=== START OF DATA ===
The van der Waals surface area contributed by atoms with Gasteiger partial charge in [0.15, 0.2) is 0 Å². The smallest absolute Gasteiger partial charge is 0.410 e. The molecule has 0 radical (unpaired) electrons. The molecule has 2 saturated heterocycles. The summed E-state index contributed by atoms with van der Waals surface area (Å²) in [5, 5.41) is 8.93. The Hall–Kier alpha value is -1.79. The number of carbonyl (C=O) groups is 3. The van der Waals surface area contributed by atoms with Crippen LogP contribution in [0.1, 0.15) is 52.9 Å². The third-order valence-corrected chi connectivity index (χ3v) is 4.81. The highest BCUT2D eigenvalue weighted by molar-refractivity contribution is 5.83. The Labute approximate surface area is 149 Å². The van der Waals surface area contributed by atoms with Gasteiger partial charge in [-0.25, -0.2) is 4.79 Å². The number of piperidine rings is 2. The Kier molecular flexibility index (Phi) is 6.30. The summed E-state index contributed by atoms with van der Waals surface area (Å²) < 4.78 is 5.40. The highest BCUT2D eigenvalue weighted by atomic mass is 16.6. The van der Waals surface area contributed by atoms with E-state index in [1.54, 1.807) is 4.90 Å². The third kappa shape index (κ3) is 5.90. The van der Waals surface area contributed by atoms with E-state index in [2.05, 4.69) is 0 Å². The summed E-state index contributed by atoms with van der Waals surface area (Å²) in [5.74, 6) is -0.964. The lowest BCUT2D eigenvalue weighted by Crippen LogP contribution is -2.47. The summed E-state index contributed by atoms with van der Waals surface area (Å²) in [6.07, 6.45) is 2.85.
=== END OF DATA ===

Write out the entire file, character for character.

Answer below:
The van der Waals surface area contributed by atoms with Gasteiger partial charge in [0.15, 0.2) is 0 Å². The smallest absolute Gasteiger partial charge is 0.410 e. The molecule has 0 radical (unpaired) electrons. The molecule has 2 saturated heterocycles. The summed E-state index contributed by atoms with van der Waals surface area (Å²) in [5, 5.41) is 8.93. The Hall–Kier alpha value is -1.79. The number of carbonyl (C=O) groups is 3. The van der Waals surface area contributed by atoms with Crippen LogP contribution in [0.1, 0.15) is 52.9 Å². The third-order valence-corrected chi connectivity index (χ3v) is 4.81. The highest BCUT2D eigenvalue weighted by molar-refractivity contribution is 5.83. The Labute approximate surface area is 149 Å². The van der Waals surface area contributed by atoms with Gasteiger partial charge in [-0.25, -0.2) is 4.79 Å². The number of piperidine rings is 2. The Kier molecular flexibility index (Phi) is 6.30. The summed E-state index contributed by atoms with van der Waals surface area (Å²) < 4.78 is 5.40. The highest BCUT2D eigenvalue weighted by atomic mass is 16.6. The van der Waals surface area contributed by atoms with E-state index in [1.54, 1.807) is 4.90 Å². The third kappa shape index (κ3) is 5.90. The van der Waals surface area contributed by atoms with E-state index in [2.05, 4.69) is 0 Å². The summed E-state index contributed by atoms with van der Waals surface area (Å²) in [5.74, 6) is -0.964. The lowest BCUT2D eigenvalue weighted by Crippen LogP contribution is -2.47. The summed E-state index contributed by atoms with van der Waals surface area (Å²) in [6.07, 6.45) is 2.85.